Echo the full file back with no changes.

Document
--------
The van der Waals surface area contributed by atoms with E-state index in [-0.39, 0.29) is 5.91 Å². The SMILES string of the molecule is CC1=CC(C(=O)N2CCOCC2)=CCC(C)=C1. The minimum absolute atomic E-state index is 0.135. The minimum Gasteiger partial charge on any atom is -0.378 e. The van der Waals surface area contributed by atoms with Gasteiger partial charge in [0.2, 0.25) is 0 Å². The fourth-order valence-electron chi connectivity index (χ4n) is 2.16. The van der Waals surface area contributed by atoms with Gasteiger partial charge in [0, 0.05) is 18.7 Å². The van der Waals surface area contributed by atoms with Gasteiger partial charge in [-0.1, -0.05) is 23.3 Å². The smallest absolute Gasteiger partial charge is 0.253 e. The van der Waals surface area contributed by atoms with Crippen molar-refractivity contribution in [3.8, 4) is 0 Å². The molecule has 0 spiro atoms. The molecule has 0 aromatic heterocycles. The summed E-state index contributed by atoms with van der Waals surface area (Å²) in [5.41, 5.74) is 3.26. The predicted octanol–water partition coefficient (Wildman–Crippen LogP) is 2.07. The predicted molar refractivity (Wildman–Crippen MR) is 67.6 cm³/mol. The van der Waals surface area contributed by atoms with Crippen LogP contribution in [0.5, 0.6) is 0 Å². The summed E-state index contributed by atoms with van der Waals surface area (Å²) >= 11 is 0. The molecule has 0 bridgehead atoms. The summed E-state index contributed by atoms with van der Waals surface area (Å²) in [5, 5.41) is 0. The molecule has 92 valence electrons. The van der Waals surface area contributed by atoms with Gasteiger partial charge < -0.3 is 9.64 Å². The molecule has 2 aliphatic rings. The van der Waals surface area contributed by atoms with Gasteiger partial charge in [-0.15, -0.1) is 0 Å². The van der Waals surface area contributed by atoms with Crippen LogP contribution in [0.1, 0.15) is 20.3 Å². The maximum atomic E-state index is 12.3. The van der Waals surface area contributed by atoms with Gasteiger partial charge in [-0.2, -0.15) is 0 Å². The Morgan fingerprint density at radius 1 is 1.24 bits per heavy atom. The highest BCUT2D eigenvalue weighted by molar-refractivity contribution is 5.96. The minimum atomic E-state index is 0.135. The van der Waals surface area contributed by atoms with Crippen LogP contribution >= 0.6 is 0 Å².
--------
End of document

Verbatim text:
The van der Waals surface area contributed by atoms with E-state index in [-0.39, 0.29) is 5.91 Å². The SMILES string of the molecule is CC1=CC(C(=O)N2CCOCC2)=CCC(C)=C1. The minimum absolute atomic E-state index is 0.135. The minimum Gasteiger partial charge on any atom is -0.378 e. The van der Waals surface area contributed by atoms with Gasteiger partial charge in [0.2, 0.25) is 0 Å². The fourth-order valence-electron chi connectivity index (χ4n) is 2.16. The van der Waals surface area contributed by atoms with Gasteiger partial charge in [0, 0.05) is 18.7 Å². The van der Waals surface area contributed by atoms with Gasteiger partial charge in [-0.1, -0.05) is 23.3 Å². The smallest absolute Gasteiger partial charge is 0.253 e. The van der Waals surface area contributed by atoms with Crippen molar-refractivity contribution in [3.8, 4) is 0 Å². The molecule has 0 spiro atoms. The molecule has 0 aromatic heterocycles. The summed E-state index contributed by atoms with van der Waals surface area (Å²) in [5.41, 5.74) is 3.26. The predicted octanol–water partition coefficient (Wildman–Crippen LogP) is 2.07. The predicted molar refractivity (Wildman–Crippen MR) is 67.6 cm³/mol. The van der Waals surface area contributed by atoms with Crippen LogP contribution in [0.5, 0.6) is 0 Å². The summed E-state index contributed by atoms with van der Waals surface area (Å²) >= 11 is 0. The molecule has 0 bridgehead atoms. The summed E-state index contributed by atoms with van der Waals surface area (Å²) in [5, 5.41) is 0. The molecule has 92 valence electrons. The van der Waals surface area contributed by atoms with Gasteiger partial charge < -0.3 is 9.64 Å². The molecule has 2 aliphatic rings. The van der Waals surface area contributed by atoms with Gasteiger partial charge in [-0.15, -0.1) is 0 Å². The van der Waals surface area contributed by atoms with Crippen LogP contribution in [0.1, 0.15) is 20.3 Å². The maximum atomic E-state index is 12.3. The van der Waals surface area contributed by atoms with Gasteiger partial charge in [-0.2, -0.15) is 0 Å². The Morgan fingerprint density at radius 1 is 1.24 bits per heavy atom. The highest BCUT2D eigenvalue weighted by molar-refractivity contribution is 5.96. The minimum atomic E-state index is 0.135. The van der Waals surface area contributed by atoms with Crippen LogP contribution >= 0.6 is 0 Å².